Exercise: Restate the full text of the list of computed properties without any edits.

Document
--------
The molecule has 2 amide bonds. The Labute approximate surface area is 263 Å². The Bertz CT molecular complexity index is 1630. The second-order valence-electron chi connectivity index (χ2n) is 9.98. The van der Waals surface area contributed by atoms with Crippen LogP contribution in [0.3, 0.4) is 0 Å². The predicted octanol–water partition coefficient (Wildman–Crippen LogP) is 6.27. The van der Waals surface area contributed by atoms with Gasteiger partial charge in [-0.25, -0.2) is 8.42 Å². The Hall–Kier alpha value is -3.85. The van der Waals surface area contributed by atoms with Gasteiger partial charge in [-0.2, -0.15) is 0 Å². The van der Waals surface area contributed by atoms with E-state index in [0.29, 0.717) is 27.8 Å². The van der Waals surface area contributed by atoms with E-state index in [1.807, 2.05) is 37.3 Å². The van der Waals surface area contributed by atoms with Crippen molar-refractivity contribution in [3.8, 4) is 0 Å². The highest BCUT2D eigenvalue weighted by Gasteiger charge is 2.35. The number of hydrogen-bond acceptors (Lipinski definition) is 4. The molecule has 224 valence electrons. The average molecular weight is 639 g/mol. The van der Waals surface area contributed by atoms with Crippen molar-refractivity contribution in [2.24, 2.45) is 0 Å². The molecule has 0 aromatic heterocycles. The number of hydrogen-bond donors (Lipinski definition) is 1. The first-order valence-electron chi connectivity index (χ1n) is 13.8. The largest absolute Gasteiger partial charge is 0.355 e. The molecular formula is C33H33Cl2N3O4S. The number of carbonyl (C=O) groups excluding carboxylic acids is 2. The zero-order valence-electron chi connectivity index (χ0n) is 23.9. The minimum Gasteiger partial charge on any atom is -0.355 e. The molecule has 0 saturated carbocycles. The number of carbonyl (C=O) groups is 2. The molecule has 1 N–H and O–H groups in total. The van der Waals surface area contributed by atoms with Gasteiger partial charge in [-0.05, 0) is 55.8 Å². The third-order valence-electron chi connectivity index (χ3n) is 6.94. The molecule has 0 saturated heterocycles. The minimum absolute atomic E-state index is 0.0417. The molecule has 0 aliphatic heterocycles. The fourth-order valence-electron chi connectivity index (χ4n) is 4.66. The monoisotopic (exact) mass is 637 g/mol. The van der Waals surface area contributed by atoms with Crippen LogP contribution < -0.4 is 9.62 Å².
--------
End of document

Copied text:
The molecule has 2 amide bonds. The Labute approximate surface area is 263 Å². The Bertz CT molecular complexity index is 1630. The second-order valence-electron chi connectivity index (χ2n) is 9.98. The van der Waals surface area contributed by atoms with Crippen LogP contribution in [0.3, 0.4) is 0 Å². The predicted octanol–water partition coefficient (Wildman–Crippen LogP) is 6.27. The van der Waals surface area contributed by atoms with Gasteiger partial charge in [-0.25, -0.2) is 8.42 Å². The Hall–Kier alpha value is -3.85. The van der Waals surface area contributed by atoms with Gasteiger partial charge in [-0.2, -0.15) is 0 Å². The van der Waals surface area contributed by atoms with E-state index in [0.29, 0.717) is 27.8 Å². The van der Waals surface area contributed by atoms with E-state index in [1.807, 2.05) is 37.3 Å². The van der Waals surface area contributed by atoms with Crippen molar-refractivity contribution in [3.8, 4) is 0 Å². The highest BCUT2D eigenvalue weighted by Gasteiger charge is 2.35. The number of hydrogen-bond acceptors (Lipinski definition) is 4. The molecule has 224 valence electrons. The average molecular weight is 639 g/mol. The van der Waals surface area contributed by atoms with Crippen molar-refractivity contribution in [2.24, 2.45) is 0 Å². The molecule has 0 aromatic heterocycles. The number of hydrogen-bond donors (Lipinski definition) is 1. The first-order valence-electron chi connectivity index (χ1n) is 13.8. The largest absolute Gasteiger partial charge is 0.355 e. The molecular formula is C33H33Cl2N3O4S. The number of carbonyl (C=O) groups excluding carboxylic acids is 2. The zero-order valence-electron chi connectivity index (χ0n) is 23.9. The minimum Gasteiger partial charge on any atom is -0.355 e. The molecule has 0 saturated carbocycles. The number of carbonyl (C=O) groups is 2. The molecule has 1 N–H and O–H groups in total. The van der Waals surface area contributed by atoms with Gasteiger partial charge in [-0.05, 0) is 55.8 Å². The third-order valence-electron chi connectivity index (χ3n) is 6.94. The molecule has 0 saturated heterocycles. The minimum absolute atomic E-state index is 0.0417. The molecule has 0 aliphatic heterocycles. The fourth-order valence-electron chi connectivity index (χ4n) is 4.66. The monoisotopic (exact) mass is 637 g/mol. The van der Waals surface area contributed by atoms with Crippen LogP contribution < -0.4 is 9.62 Å².